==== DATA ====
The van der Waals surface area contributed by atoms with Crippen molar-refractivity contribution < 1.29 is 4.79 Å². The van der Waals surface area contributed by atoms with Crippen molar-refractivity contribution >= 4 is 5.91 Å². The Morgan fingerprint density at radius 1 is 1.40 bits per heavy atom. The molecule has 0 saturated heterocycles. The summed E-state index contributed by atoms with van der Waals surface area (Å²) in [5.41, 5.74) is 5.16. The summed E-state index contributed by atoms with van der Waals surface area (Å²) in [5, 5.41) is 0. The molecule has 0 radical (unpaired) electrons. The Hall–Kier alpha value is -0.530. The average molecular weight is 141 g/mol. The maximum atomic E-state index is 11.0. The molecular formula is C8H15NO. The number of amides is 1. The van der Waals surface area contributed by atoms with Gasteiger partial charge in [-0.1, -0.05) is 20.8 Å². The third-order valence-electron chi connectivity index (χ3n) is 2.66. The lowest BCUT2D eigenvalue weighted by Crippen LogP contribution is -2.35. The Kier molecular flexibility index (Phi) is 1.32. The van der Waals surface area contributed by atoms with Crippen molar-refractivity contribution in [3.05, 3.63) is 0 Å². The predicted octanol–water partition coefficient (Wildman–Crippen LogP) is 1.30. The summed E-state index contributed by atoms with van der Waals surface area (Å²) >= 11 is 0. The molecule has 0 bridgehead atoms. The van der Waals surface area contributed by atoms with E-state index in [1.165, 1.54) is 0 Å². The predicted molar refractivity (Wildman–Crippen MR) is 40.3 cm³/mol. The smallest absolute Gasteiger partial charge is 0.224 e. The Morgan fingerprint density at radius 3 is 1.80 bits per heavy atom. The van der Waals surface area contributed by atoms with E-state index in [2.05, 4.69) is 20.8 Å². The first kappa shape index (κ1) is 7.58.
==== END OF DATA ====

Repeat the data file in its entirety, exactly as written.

The van der Waals surface area contributed by atoms with Crippen molar-refractivity contribution < 1.29 is 4.79 Å². The van der Waals surface area contributed by atoms with Crippen molar-refractivity contribution >= 4 is 5.91 Å². The Morgan fingerprint density at radius 1 is 1.40 bits per heavy atom. The molecule has 0 saturated heterocycles. The summed E-state index contributed by atoms with van der Waals surface area (Å²) in [5.41, 5.74) is 5.16. The summed E-state index contributed by atoms with van der Waals surface area (Å²) in [5, 5.41) is 0. The molecule has 0 radical (unpaired) electrons. The Hall–Kier alpha value is -0.530. The average molecular weight is 141 g/mol. The maximum atomic E-state index is 11.0. The molecular formula is C8H15NO. The number of amides is 1. The van der Waals surface area contributed by atoms with Gasteiger partial charge in [-0.1, -0.05) is 20.8 Å². The third-order valence-electron chi connectivity index (χ3n) is 2.66. The lowest BCUT2D eigenvalue weighted by Crippen LogP contribution is -2.35. The Kier molecular flexibility index (Phi) is 1.32. The van der Waals surface area contributed by atoms with Crippen molar-refractivity contribution in [3.05, 3.63) is 0 Å². The predicted octanol–water partition coefficient (Wildman–Crippen LogP) is 1.30. The summed E-state index contributed by atoms with van der Waals surface area (Å²) >= 11 is 0. The molecule has 0 bridgehead atoms. The van der Waals surface area contributed by atoms with E-state index in [1.165, 1.54) is 0 Å². The predicted molar refractivity (Wildman–Crippen MR) is 40.3 cm³/mol. The smallest absolute Gasteiger partial charge is 0.224 e. The Morgan fingerprint density at radius 3 is 1.80 bits per heavy atom. The van der Waals surface area contributed by atoms with E-state index in [2.05, 4.69) is 20.8 Å². The first kappa shape index (κ1) is 7.58.